Thursday, April 17, 2008

Home (A Few Miles) Away From Home

So “Asia’s most humiliated man” has been asked to vacate Narayanhity Palace gracefully – or else. Now, we aren’t really sure whether King Gyanendra is going to oblige top vote-getter Dr. Baburam Bhattarai. But we’ve heard enough in recent days suggesting that the monarch might be planning to settle down in ex-royals-packed Rajasthan state down south.
Sikar, being the seat of Crown Princess Himani’s family, sounds plausible as domicile in exile. But not when you start figuring out how long ago the crown princess stopped calling the city home.
The names of other Indian cities have popped up in between. The northern pilgrimage of Benares, for instance, where kings Rana Bahadur and Rajendra Bikram had spent some time in exile. Their fate after returning to Nepal would probably be enough to dissuade King Gyanendra from making that choice.
Gurgaon, on the outskirts of Delhi where president-in-waiting Prachanda once resided, is touted as another destination. But wouldn’t it be so disgustingly conspicuous to trade residences at the highest national level so soon?
No one is suggesting Beijing, where Norodom Sihanouk – that other monarch another generation of Maoists flirted with – called home away from home. (Sihanouk’s third abode, Pyongyang, could have been considered a destination, considering North Korea’s long-established embassy in Nepal. But, then, the Chinese seem to have started turning off the oil pipelines periodically.)
Dubai, London, New York City and all the other places King Gyanendra is said to have business interests could be lucrative destinations. But India is somehow the national fixation. From Dev Shamsher to Mohan Shamsher, fall from grace has invariably entailed a southward hurtle. We seemed to be caught in that rut.
Still, it’s hard to see King Gyanendra settling abroad, if he were to vacate Narayanhity at all. (An audacious qualification, perhaps, considering the redness all around us, but certainly not an improbable one.) New Nepal simply has too many promises for an ex-monarch. And one who intends to mix business with politics for pleasure and much more.
In comments to relatives and confidantes, the monarch has insisted he would stay in the country come what may. Moreover, exile in India makes little sense. An ex-monarch leaves his country only if he is chased out or to avoid persecution. King Gyanendra stood firm when the multitudes on the streets two years ago forced then-US ambassador James F. Moriarty to fear a messy abdication. His Excellency ended up shifting much of the embassy to New Delhi, but couldn’t see the king anywhere near a whirring helicopter.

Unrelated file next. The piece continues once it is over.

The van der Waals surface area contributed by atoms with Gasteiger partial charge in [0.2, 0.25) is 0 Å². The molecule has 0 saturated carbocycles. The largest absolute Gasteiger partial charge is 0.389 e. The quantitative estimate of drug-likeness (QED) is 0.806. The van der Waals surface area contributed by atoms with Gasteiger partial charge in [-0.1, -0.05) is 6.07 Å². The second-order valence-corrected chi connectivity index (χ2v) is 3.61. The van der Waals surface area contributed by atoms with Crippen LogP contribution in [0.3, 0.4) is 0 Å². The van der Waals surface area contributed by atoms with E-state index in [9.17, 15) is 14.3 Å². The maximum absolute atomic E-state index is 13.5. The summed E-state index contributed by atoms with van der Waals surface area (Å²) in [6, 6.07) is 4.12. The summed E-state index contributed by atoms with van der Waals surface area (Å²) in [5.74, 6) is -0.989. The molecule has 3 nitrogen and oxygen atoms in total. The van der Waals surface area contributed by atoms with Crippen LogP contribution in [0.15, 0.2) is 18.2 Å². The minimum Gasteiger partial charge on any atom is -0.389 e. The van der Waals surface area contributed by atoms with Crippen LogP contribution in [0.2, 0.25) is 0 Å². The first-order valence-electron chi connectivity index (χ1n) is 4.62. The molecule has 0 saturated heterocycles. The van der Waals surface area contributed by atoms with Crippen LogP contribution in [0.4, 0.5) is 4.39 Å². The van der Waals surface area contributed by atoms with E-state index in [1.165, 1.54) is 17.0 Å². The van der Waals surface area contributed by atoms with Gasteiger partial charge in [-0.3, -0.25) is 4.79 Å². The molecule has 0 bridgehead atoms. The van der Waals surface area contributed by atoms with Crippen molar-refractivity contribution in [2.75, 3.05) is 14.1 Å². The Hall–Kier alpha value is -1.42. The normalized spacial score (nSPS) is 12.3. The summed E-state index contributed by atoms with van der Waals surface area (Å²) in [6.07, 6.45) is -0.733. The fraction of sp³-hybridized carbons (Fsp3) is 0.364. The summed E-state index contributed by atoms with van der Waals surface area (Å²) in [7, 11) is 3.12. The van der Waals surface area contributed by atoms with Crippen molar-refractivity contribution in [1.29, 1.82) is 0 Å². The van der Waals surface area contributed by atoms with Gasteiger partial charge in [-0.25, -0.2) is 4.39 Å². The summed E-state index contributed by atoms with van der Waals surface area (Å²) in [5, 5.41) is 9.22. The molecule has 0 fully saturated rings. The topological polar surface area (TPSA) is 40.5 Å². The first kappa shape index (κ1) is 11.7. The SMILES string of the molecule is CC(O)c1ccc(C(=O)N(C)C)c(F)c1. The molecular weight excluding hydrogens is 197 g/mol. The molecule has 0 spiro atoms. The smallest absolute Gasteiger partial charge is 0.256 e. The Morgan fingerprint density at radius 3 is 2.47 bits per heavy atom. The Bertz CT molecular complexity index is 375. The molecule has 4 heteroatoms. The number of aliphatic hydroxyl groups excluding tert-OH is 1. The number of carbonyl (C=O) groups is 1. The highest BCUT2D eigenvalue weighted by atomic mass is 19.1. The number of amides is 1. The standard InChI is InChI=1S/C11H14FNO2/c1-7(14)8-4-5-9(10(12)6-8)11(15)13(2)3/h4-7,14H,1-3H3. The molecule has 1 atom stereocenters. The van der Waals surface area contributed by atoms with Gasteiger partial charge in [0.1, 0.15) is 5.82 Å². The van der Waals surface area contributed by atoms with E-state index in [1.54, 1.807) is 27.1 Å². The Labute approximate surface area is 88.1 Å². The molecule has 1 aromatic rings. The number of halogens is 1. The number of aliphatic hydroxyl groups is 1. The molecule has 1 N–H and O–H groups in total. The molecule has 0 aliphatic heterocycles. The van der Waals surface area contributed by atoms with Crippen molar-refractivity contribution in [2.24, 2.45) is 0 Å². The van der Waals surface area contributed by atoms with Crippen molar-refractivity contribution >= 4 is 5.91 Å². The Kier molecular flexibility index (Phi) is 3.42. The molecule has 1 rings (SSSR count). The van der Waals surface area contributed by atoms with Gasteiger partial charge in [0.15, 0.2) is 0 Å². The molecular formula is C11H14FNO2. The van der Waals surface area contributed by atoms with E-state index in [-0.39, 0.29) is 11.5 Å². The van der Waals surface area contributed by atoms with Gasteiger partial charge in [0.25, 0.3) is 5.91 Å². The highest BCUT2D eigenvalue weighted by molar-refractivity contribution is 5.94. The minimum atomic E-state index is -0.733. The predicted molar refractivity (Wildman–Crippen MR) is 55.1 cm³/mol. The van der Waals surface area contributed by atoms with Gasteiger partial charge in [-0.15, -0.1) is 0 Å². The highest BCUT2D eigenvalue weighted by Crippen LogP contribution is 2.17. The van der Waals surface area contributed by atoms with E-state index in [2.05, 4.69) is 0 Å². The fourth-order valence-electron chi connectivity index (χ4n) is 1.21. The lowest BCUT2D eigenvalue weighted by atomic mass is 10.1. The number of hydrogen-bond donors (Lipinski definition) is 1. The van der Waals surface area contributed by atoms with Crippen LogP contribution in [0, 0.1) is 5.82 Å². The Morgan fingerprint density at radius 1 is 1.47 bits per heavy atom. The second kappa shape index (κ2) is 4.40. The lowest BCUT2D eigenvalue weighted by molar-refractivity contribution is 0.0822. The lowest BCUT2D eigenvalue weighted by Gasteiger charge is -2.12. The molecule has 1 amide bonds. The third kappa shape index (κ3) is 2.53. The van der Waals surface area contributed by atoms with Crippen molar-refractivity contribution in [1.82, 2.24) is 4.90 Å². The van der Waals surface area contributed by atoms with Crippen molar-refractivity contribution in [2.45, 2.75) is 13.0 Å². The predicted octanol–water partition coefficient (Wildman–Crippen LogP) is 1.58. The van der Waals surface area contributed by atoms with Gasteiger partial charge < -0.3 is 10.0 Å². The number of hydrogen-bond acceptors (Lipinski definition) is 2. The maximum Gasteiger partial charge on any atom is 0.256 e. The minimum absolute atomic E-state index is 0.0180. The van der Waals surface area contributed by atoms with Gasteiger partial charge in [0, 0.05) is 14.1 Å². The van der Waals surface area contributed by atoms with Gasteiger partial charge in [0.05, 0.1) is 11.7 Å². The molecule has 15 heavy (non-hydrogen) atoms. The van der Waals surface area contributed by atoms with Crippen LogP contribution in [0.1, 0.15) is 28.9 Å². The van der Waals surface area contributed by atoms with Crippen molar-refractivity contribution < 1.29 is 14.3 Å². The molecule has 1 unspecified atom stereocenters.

As for persecution, the threat will always exist. And exile in India wouldn’t offer any cushion. The Indians wouldn’t miss a heartbeat to make an ex-monarch the first subject of that tightened extradition treaty. Considering their record, they could choose to use him as a prod against the Maoists. That would be another reason for an ex-king to stay in Nepal.
A monarchy abolished contains an element of finality, unless you’re a Sihanouk or a Juan Carlos. It would take a leap of faith of worldwide Hindus to pull that off here. Ordinarily, having ascended to the throne twice is a good enough record. Why not burnish it by becoming the first monarch to have been democratically discharged?
King Gyanendra’s New Year’s message forced Maila Baje to ponder a bit deeper. The satisfaction he derived from Nepalis’ emphatic reiteration of their “firm resolve not to compromise the nation’s existence, independence and integrity under any circumstance” could not have gone down well down south. Chastisement in exile is doubly demeaning, a sentiment only Dr. Shashank Koirala, among the newly elected lawmakers, could really share.
Then something else struck Maila Baje. In addition to his royal stock, King Gyanendra shares the blood of a Maithili Brahmin (Rana Bahadur’s consort Kantavati) as well as a lower caste forebear. (Historians can’t seem to agree on the antecedents of Johar Kumari, one of Dhir Shamsher’s wives. But they do know that family elders elevated her status in a formal rice-eating ceremony, thereby ensuring their son Juddha Shamsher’s place on the roll of succession). If unity in diversity still has any meaning, then it runs in King Gyanendra bloodline.
By far, the strongest case for King Gyanendra’s continued presence in the country is provided by the Maoists themselves. He would be welcome to stay as a commoner, Prachanda and Dr. Bhattarai have reiterated since their electoral triumph. Translation: “If we could benefit from all those people around the palace, we certainly wouldn’t mind befriending the man who once lived inside.”